Talon: Scourge of the Owls ended on rather a shock note for the titular hero, but his condition rapidly improves. Thereafter the problems of Bane dominate as the appalling Harmon, a wild cannon throughout, proves less under control than assumed.

This volume lacks the thrill a minute cohesion of its predecessor, primarily due to the constantly shifting creative staff. Scott Snyder has no involvement, but some of the seven chapters delivered alone by his former co-plotter James Tynion IV maintain the previous standard. The jarring changes in look, though, have an even greater impact on the weaker material, particularly those dealing with Bane on his home territory which is very much treading water. Even omitting two artists working on the crossover Birds of Prey chapter, six different pencillers work on ten chapters. None of them are without talent, although some might have been given editorial guidance on telling a story, but the lack of effort made to ensure a consistent look damages a decent series.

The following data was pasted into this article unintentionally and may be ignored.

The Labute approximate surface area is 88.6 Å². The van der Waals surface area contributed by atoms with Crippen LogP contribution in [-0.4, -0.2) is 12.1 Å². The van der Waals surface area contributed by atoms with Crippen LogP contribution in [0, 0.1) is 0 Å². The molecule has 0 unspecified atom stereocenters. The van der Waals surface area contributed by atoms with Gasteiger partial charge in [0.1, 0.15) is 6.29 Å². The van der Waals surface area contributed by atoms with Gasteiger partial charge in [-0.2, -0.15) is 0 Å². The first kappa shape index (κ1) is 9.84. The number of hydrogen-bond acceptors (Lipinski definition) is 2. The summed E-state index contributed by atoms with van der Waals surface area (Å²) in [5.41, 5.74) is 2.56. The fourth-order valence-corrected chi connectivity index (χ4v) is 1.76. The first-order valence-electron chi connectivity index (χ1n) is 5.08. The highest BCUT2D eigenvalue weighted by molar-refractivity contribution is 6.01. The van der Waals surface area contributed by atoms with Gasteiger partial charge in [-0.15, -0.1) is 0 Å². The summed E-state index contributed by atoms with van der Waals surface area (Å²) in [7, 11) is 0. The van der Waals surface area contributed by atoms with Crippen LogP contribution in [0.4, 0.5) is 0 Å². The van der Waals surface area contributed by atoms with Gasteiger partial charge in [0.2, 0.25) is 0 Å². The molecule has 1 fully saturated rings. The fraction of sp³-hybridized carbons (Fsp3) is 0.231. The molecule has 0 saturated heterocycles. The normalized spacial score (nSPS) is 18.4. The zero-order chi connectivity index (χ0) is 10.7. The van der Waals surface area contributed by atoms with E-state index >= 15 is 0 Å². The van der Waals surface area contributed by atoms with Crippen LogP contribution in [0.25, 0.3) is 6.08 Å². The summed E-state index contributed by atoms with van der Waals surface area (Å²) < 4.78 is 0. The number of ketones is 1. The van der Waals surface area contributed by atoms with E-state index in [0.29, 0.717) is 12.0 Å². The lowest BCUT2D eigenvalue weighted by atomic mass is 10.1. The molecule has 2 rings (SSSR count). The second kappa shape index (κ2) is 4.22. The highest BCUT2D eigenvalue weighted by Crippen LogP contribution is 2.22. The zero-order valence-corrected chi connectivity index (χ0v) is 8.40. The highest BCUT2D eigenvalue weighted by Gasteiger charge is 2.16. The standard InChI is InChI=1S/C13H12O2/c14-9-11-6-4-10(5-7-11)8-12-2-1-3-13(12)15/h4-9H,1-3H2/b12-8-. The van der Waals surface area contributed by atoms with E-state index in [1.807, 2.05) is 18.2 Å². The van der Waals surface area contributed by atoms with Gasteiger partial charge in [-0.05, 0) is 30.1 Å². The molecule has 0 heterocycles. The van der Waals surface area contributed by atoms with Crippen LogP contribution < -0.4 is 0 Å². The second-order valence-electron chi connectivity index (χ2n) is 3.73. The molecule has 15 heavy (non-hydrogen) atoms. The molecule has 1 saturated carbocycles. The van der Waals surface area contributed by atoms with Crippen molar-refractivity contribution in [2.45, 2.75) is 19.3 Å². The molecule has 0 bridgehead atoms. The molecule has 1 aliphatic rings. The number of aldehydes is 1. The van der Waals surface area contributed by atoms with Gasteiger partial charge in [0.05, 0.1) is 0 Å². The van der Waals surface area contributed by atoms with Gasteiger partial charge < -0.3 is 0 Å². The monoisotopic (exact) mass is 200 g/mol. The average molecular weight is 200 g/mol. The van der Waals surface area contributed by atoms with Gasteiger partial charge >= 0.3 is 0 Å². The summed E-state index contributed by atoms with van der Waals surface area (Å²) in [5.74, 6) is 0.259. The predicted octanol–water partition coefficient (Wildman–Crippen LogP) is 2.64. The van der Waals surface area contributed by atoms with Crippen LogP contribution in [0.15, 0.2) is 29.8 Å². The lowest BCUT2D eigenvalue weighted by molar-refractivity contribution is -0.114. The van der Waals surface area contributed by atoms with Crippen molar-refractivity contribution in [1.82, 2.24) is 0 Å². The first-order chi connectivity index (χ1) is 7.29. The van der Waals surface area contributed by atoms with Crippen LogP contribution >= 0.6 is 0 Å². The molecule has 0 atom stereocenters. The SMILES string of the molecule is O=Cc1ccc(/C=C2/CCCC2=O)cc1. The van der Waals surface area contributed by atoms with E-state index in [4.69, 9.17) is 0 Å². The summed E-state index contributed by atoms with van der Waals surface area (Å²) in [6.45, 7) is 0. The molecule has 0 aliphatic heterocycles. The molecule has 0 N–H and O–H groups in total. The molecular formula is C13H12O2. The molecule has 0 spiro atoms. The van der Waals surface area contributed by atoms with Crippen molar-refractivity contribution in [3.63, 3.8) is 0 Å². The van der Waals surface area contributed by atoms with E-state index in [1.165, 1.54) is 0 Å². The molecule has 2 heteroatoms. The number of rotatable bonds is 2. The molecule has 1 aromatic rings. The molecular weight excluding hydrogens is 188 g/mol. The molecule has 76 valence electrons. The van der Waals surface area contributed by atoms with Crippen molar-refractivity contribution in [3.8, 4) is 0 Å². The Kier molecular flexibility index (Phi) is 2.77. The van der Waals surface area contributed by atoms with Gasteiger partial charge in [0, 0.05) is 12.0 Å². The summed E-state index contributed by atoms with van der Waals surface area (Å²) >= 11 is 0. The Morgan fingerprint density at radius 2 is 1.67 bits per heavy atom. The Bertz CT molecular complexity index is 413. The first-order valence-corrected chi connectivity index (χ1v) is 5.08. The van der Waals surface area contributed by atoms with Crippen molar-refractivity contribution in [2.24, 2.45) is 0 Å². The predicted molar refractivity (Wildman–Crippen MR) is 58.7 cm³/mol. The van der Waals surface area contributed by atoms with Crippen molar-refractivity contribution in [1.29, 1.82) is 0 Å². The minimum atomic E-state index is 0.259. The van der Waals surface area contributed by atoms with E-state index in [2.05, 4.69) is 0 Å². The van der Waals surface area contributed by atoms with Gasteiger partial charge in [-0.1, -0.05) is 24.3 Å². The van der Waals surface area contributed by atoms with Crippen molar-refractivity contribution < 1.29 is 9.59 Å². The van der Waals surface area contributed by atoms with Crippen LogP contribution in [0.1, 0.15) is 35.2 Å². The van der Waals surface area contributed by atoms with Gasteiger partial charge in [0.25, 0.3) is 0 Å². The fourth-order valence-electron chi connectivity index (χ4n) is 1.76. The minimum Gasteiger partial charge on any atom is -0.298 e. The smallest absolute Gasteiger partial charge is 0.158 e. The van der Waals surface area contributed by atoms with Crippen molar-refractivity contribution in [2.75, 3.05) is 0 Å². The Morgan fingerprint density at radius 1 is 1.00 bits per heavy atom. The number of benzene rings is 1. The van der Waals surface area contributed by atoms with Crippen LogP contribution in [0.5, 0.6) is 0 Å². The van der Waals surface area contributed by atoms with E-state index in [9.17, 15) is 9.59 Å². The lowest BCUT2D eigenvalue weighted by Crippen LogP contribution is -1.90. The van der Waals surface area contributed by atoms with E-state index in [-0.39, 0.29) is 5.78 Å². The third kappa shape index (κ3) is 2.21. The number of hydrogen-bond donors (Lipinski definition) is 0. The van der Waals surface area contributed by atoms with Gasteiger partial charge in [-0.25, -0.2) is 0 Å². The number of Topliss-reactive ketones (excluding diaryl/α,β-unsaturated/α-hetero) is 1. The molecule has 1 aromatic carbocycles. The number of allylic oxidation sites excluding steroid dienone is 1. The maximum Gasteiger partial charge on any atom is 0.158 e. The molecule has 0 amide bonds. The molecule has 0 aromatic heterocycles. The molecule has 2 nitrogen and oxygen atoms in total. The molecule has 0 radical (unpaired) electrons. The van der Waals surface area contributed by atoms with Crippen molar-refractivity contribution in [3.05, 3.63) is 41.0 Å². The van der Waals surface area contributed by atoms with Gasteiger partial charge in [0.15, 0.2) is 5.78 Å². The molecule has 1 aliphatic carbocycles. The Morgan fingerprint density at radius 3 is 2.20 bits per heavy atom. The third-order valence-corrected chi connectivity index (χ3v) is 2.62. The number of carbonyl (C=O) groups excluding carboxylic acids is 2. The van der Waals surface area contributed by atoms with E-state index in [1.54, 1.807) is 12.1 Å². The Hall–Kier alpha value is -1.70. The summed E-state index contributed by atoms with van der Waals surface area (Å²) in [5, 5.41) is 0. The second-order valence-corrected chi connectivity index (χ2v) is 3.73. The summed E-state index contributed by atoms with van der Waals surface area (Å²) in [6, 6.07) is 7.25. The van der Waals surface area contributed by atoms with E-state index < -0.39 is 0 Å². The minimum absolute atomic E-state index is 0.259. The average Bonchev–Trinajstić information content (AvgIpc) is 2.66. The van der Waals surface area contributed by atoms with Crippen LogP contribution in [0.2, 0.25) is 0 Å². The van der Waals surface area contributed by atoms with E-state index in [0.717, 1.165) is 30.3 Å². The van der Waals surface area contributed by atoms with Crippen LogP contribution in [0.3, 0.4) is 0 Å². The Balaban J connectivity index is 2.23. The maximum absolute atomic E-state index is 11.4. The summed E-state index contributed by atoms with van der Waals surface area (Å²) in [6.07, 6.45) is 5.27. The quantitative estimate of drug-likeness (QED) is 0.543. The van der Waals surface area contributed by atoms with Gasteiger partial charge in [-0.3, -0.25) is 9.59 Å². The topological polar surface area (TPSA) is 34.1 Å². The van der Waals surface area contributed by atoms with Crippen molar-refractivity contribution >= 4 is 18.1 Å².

Whether intended from the start, or Tynion’s adornment alone, a plot fundamentally altering the character of a small child just doesn’t ring true even within the parameters of what’s been established. The somewhat dismissive conclusion to this plot hardly dilutes the sense of it being poorly conceived. If there are inconsistencies and padding as Tynion concludes the story begun with Snyder, it’s still as stardust compared with the resolutely ordinary material that follows.

One nice touch in both Talon volumes is reproducing the cover art to the issues collected in black and white, but that can’t compensate for this volume not being a patch on what came before.